9. Out of respect for the angels, but with difficulty, no comment on the first quotation. On the second, yes, it is dessert to some. You use the article "I" seven times in explaining why you believe that it is not. Telling.
  10. Steve, I'm sure if we knew each other better, that there is much I could learn from you. This latest snippet, however, has more to do with amusement than education.
  11. I've tucked this one away in my permanent scrapbook.
  12. Thanks for the wonderful report on your meals, liziee. They sound as if they were exceptional. Two questions: -The red onion creme fraiche with the Atlantic Salmon Tartar: does the red onion stay with you, or has it been given some treatment as to neutralize its strong residual presence? -Did you make your reservations the same way as the less frequent patrons? Were reservations for New Year's Eve handled the same as all other reservations at the restaurant?
  13. There is no debate. There is no "versus". The definition of refinement provides support for a reductive, as well as an enhanced, methodology.
  14. There is no reason that the conception of a butter enrichment, to use the present example, confers inferior status (ie, something "less good") on pan juices. It would be reasonable to direct the conversation towards ideas of refinement and elegance without carrying into it the mistaken preconceived notion that simple and coarse mean the same thing, which they do not.
  15. I was just casually browsing this thread when Steve's comment caught my eye. It is of course a matter of opinion, not an absolute judgement, whether the use of pan juices compares with the enrichment of butter as being "better" or "less good". Were it possible to discern such a hierarchy among cuisines worldwide, the method for doing so, and the outcome, would merit considerable discussion indeed. Sorry to butt in.
  16. I'm in the make-it-by-hand camp. It's been rightly pointed out that pasta rolled by hand is stretched, thus creating a surface texture better suited to retaining sauce, as opposed to machine-made pasta, which is extruded, giving a flat, relatively undifferentiated surface.
  17. Your semantic point is taken. How's this: A cook can be craftsperson. A cook cannot be an artist. A cook cooks. An artist creates. A cook doesn't create. An artist, though, can "cook". If the discussion progresses towards distictions between cook and chef, food and cuisine, one's point of view might - or might not - widen.
  18. Bread, butter, charcuterie, cheese, preserves, wine. Salad.
  19. Helena that's an interesting idea. I'm not sure mortadella would be the best salami for sourdough because of its soft texture. However, I once had a (commercial yeast) bread with mortadella, cracked pepper and semolina in Mantua that has stayed in my mind all this time. I've been meaning to try something like it. If I do. I promise to share with you.
  20. If the sourdough gods cooperate: a basic loaf, an olive bread and hopefully a walnut bread for the cheese course. All 100% sourdough.
  21. Cooking is most emphatically not higher than gardening, nor is the role of chef higher than that of landscape designer or landscape architect, both of whom can be artists. A cook is at best a craftsperson, and that is not a derogation; on the contrary, it can be very high praise. Perhaps more to the point, the notion of a hierarchy of arts seems inherently problematic, albeit a compulsion of a certain kind. Is there any usefulness in arguing the superiority of poetry over history painting? On the other hand, a hierarchy of the senses might yield a more engaging conversation. Which renders the better sensation, a Callas aria, a Belon oyster sliding down the gullet, or an orgasm brought about your favorite way?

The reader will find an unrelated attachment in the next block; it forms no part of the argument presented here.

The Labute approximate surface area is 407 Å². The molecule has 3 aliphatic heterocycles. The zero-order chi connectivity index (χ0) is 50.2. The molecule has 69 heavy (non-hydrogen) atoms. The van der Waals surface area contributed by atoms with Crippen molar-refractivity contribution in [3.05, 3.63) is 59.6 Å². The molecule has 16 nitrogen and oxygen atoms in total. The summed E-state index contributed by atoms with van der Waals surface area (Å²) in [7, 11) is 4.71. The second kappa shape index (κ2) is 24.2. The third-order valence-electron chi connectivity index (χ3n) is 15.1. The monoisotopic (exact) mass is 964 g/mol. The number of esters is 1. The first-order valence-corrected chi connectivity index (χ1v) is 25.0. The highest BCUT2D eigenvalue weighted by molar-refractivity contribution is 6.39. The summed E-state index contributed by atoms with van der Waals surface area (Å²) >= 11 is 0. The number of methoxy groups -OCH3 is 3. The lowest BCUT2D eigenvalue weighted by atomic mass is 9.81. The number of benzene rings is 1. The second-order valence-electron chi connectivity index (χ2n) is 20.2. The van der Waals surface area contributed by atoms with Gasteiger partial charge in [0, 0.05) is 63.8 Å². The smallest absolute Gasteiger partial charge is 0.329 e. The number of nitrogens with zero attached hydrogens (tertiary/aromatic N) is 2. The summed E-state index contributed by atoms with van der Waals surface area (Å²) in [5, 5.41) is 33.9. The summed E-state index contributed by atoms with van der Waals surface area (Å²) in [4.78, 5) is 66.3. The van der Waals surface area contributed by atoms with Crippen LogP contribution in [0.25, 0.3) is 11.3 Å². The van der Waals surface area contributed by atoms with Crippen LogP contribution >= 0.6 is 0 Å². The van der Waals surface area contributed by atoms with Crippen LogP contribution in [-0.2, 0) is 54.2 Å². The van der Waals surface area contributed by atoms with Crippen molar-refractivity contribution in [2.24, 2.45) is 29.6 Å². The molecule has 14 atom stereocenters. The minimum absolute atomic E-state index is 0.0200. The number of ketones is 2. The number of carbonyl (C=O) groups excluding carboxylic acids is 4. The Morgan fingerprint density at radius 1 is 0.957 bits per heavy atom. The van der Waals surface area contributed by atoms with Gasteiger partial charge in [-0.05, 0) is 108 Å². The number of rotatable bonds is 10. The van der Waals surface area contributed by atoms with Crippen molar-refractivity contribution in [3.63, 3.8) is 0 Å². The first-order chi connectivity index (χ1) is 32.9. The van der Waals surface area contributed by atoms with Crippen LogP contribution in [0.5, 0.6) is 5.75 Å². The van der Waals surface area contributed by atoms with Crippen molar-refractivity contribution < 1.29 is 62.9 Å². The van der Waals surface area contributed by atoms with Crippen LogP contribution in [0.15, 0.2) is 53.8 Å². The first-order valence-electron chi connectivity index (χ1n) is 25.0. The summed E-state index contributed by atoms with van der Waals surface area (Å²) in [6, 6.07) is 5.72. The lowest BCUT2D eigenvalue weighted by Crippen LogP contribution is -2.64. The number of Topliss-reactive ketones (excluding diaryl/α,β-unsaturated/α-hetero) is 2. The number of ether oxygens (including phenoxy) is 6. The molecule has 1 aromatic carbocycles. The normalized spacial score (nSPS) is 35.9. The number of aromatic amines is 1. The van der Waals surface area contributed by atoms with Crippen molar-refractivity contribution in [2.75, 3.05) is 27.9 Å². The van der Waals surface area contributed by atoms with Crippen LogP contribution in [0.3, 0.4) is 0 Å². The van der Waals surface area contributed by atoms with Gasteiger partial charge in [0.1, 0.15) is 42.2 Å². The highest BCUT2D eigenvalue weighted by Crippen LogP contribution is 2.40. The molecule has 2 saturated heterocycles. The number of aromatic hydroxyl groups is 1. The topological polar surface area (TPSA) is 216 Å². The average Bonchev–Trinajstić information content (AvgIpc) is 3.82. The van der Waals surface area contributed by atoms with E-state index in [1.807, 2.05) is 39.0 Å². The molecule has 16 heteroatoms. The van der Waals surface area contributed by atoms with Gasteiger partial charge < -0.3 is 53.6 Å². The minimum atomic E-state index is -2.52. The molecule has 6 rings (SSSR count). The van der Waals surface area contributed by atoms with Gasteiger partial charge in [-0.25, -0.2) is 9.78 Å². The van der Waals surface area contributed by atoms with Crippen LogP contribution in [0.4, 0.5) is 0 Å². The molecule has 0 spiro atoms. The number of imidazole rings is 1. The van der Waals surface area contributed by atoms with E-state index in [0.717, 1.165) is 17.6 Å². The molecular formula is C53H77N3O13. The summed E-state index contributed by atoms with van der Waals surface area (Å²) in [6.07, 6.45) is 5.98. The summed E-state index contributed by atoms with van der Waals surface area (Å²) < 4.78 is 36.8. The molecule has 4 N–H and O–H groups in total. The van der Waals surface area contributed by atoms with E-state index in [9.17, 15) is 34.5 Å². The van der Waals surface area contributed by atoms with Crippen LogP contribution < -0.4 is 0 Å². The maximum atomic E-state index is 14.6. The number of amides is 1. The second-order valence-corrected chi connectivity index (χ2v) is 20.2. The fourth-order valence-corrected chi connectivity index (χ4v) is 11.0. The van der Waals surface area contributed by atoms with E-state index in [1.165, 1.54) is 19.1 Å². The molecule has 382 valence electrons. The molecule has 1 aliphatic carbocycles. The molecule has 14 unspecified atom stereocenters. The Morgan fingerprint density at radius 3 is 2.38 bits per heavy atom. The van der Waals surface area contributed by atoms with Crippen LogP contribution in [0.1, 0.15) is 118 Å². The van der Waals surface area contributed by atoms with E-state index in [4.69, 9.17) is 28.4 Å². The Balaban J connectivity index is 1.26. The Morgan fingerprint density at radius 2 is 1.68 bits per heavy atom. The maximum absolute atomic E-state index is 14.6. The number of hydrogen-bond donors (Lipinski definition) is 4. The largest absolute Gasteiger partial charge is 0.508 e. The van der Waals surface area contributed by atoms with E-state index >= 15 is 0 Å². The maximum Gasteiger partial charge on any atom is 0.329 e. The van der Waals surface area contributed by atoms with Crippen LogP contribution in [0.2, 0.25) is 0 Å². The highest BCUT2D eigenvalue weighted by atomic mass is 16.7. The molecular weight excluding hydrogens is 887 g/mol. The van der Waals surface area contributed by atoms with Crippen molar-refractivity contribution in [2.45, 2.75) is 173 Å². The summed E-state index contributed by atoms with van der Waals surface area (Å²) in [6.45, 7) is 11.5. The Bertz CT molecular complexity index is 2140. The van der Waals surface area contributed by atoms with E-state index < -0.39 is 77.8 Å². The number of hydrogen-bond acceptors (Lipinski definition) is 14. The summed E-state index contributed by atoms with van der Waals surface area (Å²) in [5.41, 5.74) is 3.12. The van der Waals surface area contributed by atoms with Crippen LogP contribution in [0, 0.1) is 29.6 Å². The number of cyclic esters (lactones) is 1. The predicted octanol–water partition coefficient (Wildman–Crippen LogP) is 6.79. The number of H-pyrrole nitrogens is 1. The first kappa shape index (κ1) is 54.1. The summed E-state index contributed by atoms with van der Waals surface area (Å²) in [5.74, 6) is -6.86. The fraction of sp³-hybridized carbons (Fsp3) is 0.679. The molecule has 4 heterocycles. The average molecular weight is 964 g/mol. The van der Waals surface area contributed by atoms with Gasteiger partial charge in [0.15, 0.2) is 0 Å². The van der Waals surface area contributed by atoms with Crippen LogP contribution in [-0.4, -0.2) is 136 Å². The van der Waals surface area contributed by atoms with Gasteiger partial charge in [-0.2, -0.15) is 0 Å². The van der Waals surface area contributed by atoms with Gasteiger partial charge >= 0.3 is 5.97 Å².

22. Vivremanger, in the modern, democratic, secular society, particularly one with a relatively successful open market system, freedom also carries equal access to information and the ability to use it or not as is wished. So that while, yes, many readers of egullet want to have the opinions and experience of some of the active writers (ie, they want to be "told" about a restaurant), they do not necessarily want to be "led", nor will they necessarily subscribe to the proffered view. Rather, they want to use the information offered in their own decision-making process. In a political sense, freedom as complete as you suggest skates close to anarchy, and imagine that around the New York restaurant scene!
  23. Or on other, different, groups of Jews. We've been here already. Vivremanger has said: "Food preferences become taboos as a group increasingly feels that its distinctive identity is worth preserving and must be maintained against an outside challenge." To which I would add that within the greater group - Jews, in this case - smaller groups make decisions along the taboo/preference continuum. The ultrareligious will declare, or reaffirm, certain dietary taboos. The very orthodox, the orthodox, the very conservative, and so on down the line, will decide which of these disallowances are in fact taboo, and which may be submitted to preference. In other words, there are many, many shades of distinctive identity. This all takes place under the tent. Go outside and you will find those who will insist that you are a Jew whether you eat shellfish or not. Outside the tent, you are far more likely to be included rather than excluded. The outside challenge in this case is not to an aspect of Jewishness, but to the whole, regardless of variation in its parts.
  24. Steve, I work on Saturday, I eat in non-Jewish homes, and so on a long list. Are you going to tell me I'm not Jewish? Much more likely that certain societal elements will remind you in unpleasant ways that you *are* Jewish than that you aren't. That is, the likelihood is much greater that you will be defined inclusively by others rather than exclusively. If you choose the latter for yourself, that's something else.